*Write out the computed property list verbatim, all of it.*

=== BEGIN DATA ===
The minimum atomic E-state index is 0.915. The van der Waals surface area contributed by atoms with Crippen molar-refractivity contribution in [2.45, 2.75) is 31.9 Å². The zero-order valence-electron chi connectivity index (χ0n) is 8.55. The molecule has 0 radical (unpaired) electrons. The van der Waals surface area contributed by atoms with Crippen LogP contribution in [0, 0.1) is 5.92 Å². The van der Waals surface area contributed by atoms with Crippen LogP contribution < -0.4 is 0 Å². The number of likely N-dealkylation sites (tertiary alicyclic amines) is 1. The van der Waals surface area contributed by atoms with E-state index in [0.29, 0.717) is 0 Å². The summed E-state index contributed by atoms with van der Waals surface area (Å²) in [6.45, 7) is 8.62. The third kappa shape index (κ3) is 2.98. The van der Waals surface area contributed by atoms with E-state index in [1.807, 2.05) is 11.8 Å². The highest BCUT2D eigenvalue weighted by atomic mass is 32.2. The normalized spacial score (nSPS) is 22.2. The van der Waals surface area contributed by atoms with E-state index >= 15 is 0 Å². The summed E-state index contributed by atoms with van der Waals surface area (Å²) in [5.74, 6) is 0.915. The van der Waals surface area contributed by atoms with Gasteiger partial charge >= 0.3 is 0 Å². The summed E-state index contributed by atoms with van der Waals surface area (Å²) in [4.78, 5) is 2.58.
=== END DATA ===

The minimum atomic E-state index is 0.915. The van der Waals surface area contributed by atoms with Crippen molar-refractivity contribution in [2.45, 2.75) is 31.9 Å². The zero-order valence-electron chi connectivity index (χ0n) is 8.55. The molecule has 0 radical (unpaired) electrons. The van der Waals surface area contributed by atoms with Crippen LogP contribution in [0, 0.1) is 5.92 Å². The van der Waals surface area contributed by atoms with Crippen LogP contribution < -0.4 is 0 Å². The number of likely N-dealkylation sites (tertiary alicyclic amines) is 1. The van der Waals surface area contributed by atoms with E-state index in [0.29, 0.717) is 0 Å². The summed E-state index contributed by atoms with van der Waals surface area (Å²) in [6.45, 7) is 8.62. The third kappa shape index (κ3) is 2.98. The van der Waals surface area contributed by atoms with E-state index in [1.807, 2.05) is 11.8 Å². The highest BCUT2D eigenvalue weighted by atomic mass is 32.2. The normalized spacial score (nSPS) is 22.2. The van der Waals surface area contributed by atoms with E-state index >= 15 is 0 Å². The summed E-state index contributed by atoms with van der Waals surface area (Å²) in [5.74, 6) is 0.915. The van der Waals surface area contributed by atoms with Gasteiger partial charge >= 0.3 is 0 Å². The summed E-state index contributed by atoms with van der Waals surface area (Å²) in [4.78, 5) is 2.58.